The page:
The site aspires to "inform, educate and motivate", and contains articles and links covering areas of interest to immigrants like careers (tips for resumes, finding work, overcoming obstacles), money, business, culture, education, getting settled, and more.

The publication claims research showing that it takes 10 years on average for a new immigrant to assimilate into Canada, and the goal in publishing this journal was to attempt to cut that time down by addressing issues of interest to most new residents of Canada.

Most of the content on the site is made up of brief, short articles - nothing too deep or heavy; but it makes the site sort of like a primer on Canada and immigration. There is nothing wrong with broad brush-strokes once in awhile and this site is a place to get a big picture of the immigrant landscape.

Check it out, as you're sure to find a few things of interest.

Sunday, October 14, 2007

Put your body where your mouth is

In an article in today's Star , the issue of permanent residence is explored. The issue is that many PR cards are due to expire and those that hold them haven't spent the prerequisite amount of time in Canada since they were issued. The permanent residents in question aren't family class, but instead, skilled workers who, though issued their Canadian credentials, never took up permanent residency. Instead, the status served as a way to obtain subsidized educations for their children, or a safe landing for those who didn't wish to return to third-world countries after finishing stints with firms in countries where obtaining residency is much harder.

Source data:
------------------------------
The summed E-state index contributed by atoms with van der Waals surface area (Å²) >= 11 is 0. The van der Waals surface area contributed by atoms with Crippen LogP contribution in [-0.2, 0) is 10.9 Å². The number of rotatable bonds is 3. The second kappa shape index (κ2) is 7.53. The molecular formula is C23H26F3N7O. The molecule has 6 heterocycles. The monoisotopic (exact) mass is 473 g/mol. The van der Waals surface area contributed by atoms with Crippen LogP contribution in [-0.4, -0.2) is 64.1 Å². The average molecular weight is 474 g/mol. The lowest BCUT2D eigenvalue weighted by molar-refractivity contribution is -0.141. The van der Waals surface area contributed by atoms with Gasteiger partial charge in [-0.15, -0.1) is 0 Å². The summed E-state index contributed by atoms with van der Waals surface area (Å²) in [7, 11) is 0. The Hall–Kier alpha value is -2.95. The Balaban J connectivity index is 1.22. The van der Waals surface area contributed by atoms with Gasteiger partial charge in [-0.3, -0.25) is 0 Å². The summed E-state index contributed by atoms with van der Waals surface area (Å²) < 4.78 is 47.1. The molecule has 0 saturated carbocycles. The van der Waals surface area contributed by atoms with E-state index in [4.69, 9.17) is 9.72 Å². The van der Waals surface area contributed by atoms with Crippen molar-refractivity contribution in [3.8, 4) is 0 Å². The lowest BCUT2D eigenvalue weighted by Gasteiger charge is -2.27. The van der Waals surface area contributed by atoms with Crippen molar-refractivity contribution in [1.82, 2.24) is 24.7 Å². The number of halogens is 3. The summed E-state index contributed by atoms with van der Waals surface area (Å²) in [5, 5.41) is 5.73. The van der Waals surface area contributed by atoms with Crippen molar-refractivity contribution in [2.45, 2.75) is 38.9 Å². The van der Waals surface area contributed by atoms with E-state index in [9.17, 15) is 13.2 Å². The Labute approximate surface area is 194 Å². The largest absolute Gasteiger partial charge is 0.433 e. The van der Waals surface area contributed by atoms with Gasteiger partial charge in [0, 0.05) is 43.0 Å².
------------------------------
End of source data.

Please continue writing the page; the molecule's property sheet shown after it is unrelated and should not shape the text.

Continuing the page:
I am one who believes that those who are granted permanent residency in Canada should live in Canada and attempt to work in Canada. If they can't find work and want to work in another country, then give it up. I know it is hard for skilled workers to find work in their professsions in many cases - I have noted that fact many times in this blog. However, I believe coming to Canada should be about living in and contributing to the country, not about taking advantage of it. Hard to make a living in your profession - then use your voice in the country to work for change. Really want to work for change? Then live in Canada for three years and become a citizen - and vote!

It irks me to no end to know that there are those taking up valuable CIC resources who have no real intention of making Canada their home.